and innovation initiative to help keep California on the leading
edge of global competitiveness. It includes: $30 million in lease
revenue bonds for the Helios Project, an initiative by the Lawrence
Berkeley National Laboratory to create sustainable, carbon-neutral
sources of energy; $40 million in lease revenue bonds for UC
Berkeley or UC San Diego in the event that either wins a global
competition for the British Petroleum (BP) Energy Biosciences
Institute, which will focus on the development of alternative
fuels; $20 million in general funds for operations of the
California Institutes for Science and Innovation, four
cross-disciplinary, public-private research institutes located at
UC campuses and focused on scientific fields with great potential
for economic development in California; and $5 million in state
matching funds in the event that Lawrence Livermore National
Laboratory, Lawrence Berkeley National Laboratory, and UC San Diego
win a National Science Foundation competition to build a
“petascale” computer that will be the most powerful computer in the
world and that, if sited in California, would give an enormous
competitive advantage to California universities and businesses.
Faculty and staff compensation: The governor’s
budget combined with other University revenues would provide a 5
percent pool for employee compensation increases, including
merit-based and equity-based salary increases, health and welfare
benefit cost increases, and related cost increases. (Distribution
of salary funding is subject to collective bargaining requirements
where applicable.) This increase is intended to begin closing the
market pay gap affecting many UC faculty and staff.
UC Merced:The budget continues $14 million in
one-time funding for start-up costs.
Academic preparation:The governor’s budget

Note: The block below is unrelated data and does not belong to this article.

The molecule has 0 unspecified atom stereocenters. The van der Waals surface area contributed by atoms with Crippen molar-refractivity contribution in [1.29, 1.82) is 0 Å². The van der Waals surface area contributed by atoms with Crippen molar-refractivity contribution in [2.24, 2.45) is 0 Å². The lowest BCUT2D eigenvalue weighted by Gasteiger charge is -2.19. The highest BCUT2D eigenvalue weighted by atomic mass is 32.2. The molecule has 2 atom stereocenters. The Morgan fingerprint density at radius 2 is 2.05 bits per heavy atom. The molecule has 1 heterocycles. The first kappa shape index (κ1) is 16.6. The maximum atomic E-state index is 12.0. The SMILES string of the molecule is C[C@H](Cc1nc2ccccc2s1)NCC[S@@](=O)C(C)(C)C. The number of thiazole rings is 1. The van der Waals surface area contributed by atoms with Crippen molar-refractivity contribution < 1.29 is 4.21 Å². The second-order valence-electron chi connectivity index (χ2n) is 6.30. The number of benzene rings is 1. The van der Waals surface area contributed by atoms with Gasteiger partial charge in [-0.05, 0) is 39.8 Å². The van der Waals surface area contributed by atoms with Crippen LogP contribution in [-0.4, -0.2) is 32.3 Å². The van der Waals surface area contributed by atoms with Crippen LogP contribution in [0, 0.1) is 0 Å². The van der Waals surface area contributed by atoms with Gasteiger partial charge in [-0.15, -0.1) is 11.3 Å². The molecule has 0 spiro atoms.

proposes removal of $19.3 million in state funding for UC’s
academic preparation programs, which help improve the academic
performance of educationally disadvantaged students in K-12 schools
across the state. This action would leave the $12 million in
internal resources that UC currently provides for these programs.
“These programs are critical to providing the pathways to college
that a state like California depends upon for its economic and
social vitality, and we will aggressively seek continuation of
state funding for them,” Dynes said.
Labor research: The governor’s budget likewise
proposes removing $6 million in state funding for UC’s labor
research program. UC will seek continuation of the funding.
Retirement contributions: In their November budget
proposal, the Regents requested $60 million in state funding for
the first phase of reinstating employer contributions to the UC
Retirement Plan. Employer and employee contributions to the pension
plan have not been required since the early 1990s due to the
performance of its investments. However, it has been determined
that the plan will become underfunded within the next several years
unless contributions are resumed. The Regents have voted to resume
employer and employee contributions beginning in July 2007, subject
to the budget process, availability of funding, and collective bargaining.
The governor’s budget does not provide the requested $60 million
for employer contributions to the plan. The University’s next steps
regarding the resumption of contributions, and the timing of those
next steps, will be considered by the Board of Regents at future
meetings. The president will recommend that employee contributions
not be restarted until employer contributions are resumed as well.
To fund the University’s priorities in 2007-08, the budget
proposal adopted by Regents included an option for either a student
fee increase or equivalent state funding. The governor’s budget
does not include the equivalent funding, recognizing the state’s